Researchers create never-before-seen cyberattack using generative AI

A team of researchers created a new type of computer 'worm' that enabled its creators to perform a never-before-seen, concerning cyberattack.

1 minute & 39 seconds read time

Researchers are warning that it's only a matter of time before AI-powered malware, such as the "worm" they created, is discovered in the wild.

Researchers create never-before-seen cyberattack using generative AI 262626

The team behind the new malware published a paper that is yet-to-be-peer-reviewed that details the creation of a new type of malware that targets AI-powered email assistants. The researchers conducted their experiment in a closed-circuit environment and found that their malware, or "worm," was capable of targeting email assistants powered by popular language models such as OpenAI's GPT-4, Google's Gemini Pro, and LLaVA.

The result was the worm infecting these email assistants, obtaining sensitive user information, and then sending out spam emails that can infect other PCs, replicating the same process. So, how does it work? The researchers used an "adversarial self-replicating prompt" that forces the targeted AI model to create another prompt within its response. Essentially, the target AI assistant receives a prompt, generates a response, and within that response is another prompt.

This method creates a domino effect, and since these AI assistants contain large amounts of sensitive information, the researchers designed it to retrieve any information that could be considered confidential. Examples of confidential information that the worm successfully grabbed were names, telephone numbers, credit card numbers, social security numbers, and more.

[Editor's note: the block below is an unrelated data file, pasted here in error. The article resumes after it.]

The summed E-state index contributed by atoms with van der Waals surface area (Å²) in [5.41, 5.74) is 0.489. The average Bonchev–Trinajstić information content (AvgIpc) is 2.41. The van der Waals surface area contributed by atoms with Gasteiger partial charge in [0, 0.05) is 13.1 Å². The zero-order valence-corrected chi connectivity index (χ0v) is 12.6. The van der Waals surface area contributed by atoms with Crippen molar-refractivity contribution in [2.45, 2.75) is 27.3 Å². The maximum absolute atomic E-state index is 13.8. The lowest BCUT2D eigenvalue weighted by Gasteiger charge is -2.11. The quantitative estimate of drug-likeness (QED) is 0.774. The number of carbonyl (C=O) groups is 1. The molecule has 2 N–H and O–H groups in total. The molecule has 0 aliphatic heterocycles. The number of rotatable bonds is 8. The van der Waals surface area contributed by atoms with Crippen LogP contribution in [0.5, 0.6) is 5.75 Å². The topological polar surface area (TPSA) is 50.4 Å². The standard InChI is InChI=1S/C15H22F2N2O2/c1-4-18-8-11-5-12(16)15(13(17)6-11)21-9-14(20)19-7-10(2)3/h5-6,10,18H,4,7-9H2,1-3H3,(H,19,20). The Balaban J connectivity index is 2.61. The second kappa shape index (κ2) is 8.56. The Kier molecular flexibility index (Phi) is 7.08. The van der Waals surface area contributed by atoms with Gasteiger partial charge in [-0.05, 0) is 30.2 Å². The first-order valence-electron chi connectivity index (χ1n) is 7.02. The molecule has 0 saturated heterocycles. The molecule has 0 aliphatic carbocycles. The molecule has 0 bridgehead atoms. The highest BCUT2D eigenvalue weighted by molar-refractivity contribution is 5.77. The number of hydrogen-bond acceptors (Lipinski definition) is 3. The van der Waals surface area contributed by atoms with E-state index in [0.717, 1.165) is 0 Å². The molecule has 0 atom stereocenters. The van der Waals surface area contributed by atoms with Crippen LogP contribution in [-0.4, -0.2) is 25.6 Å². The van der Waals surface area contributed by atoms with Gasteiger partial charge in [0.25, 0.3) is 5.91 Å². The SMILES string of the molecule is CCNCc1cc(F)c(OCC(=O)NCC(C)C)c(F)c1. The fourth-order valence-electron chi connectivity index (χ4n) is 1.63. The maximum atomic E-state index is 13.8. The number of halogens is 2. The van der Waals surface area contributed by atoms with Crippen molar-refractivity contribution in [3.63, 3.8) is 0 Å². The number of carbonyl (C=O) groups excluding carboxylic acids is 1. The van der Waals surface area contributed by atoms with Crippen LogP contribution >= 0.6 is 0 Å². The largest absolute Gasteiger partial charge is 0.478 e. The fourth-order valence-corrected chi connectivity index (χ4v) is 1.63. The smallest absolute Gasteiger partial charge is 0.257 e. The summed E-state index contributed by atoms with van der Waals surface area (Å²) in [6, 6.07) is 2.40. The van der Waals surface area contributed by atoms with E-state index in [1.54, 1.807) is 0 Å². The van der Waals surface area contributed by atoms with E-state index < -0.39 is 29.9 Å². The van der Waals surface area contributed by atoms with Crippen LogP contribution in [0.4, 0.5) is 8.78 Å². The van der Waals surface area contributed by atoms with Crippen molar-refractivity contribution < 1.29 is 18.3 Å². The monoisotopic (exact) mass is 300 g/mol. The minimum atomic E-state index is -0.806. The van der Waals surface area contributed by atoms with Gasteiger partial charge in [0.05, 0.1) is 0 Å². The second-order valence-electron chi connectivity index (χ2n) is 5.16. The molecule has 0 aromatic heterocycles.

"The generated response containing the sensitive user data later infects new hosts when it is used to reply to an email sent to a new client and then stored in the database of the new client," Nassi told Wired

The worries don't stop there as the now-infected database is then told by the malware to send confidential information to a new client, which secretly contains a new worm to infect that database. This infected message can even be in the form of an image, which the team successfully performed.

"By encoding the self-replicating prompt into the image, any kind of image containing spam, abuse material, or even propaganda can be forwarded further to new clients after the initial email has been sent," Nassi added

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Jak joined the TweakTown team in 2017 and has since reviewed 100s of new tech products and kept us informed daily on the latest science, space, and artificial intelligence news. Jak's love for science, space, and technology, and, more specifically, PC gaming, began at 10 years old. It was the day his dad showed him how to play Age of Empires on an old Compaq PC. Ever since that day, Jak fell in love with games and the progression of the technology industry in all its forms. Instead of typical FPS, Jak holds a very special spot in his heart for RTS games.

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